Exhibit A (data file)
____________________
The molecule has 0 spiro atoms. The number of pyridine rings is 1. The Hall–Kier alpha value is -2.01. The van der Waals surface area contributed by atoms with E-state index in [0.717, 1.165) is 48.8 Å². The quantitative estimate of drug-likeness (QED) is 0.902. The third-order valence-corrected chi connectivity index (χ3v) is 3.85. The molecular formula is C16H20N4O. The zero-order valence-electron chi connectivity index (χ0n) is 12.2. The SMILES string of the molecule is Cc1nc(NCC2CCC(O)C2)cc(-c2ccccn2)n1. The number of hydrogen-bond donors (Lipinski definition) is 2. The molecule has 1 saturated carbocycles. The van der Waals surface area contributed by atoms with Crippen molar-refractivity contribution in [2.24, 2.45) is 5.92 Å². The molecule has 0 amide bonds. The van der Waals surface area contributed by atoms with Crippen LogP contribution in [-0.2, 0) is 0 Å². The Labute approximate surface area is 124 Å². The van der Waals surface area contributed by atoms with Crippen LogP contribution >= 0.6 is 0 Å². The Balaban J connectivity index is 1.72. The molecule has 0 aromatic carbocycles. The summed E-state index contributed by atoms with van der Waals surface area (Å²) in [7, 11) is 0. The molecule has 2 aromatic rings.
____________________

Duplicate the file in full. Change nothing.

The molecule has 0 spiro atoms. The number of pyridine rings is 1. The Hall–Kier alpha value is -2.01. The van der Waals surface area contributed by atoms with E-state index in [0.717, 1.165) is 48.8 Å². The quantitative estimate of drug-likeness (QED) is 0.902. The third-order valence-corrected chi connectivity index (χ3v) is 3.85. The molecular formula is C16H20N4O. The zero-order valence-electron chi connectivity index (χ0n) is 12.2. The SMILES string of the molecule is Cc1nc(NCC2CCC(O)C2)cc(-c2ccccn2)n1. The number of hydrogen-bond donors (Lipinski definition) is 2. The molecule has 1 saturated carbocycles. The van der Waals surface area contributed by atoms with Crippen molar-refractivity contribution in [2.24, 2.45) is 5.92 Å². The molecule has 0 amide bonds. The van der Waals surface area contributed by atoms with Crippen LogP contribution in [-0.2, 0) is 0 Å². The Labute approximate surface area is 124 Å². The van der Waals surface area contributed by atoms with Crippen LogP contribution >= 0.6 is 0 Å². The Balaban J connectivity index is 1.72. The molecule has 0 aromatic carbocycles. The summed E-state index contributed by atoms with van der Waals surface area (Å²) in [7, 11) is 0. The molecule has 2 aromatic rings.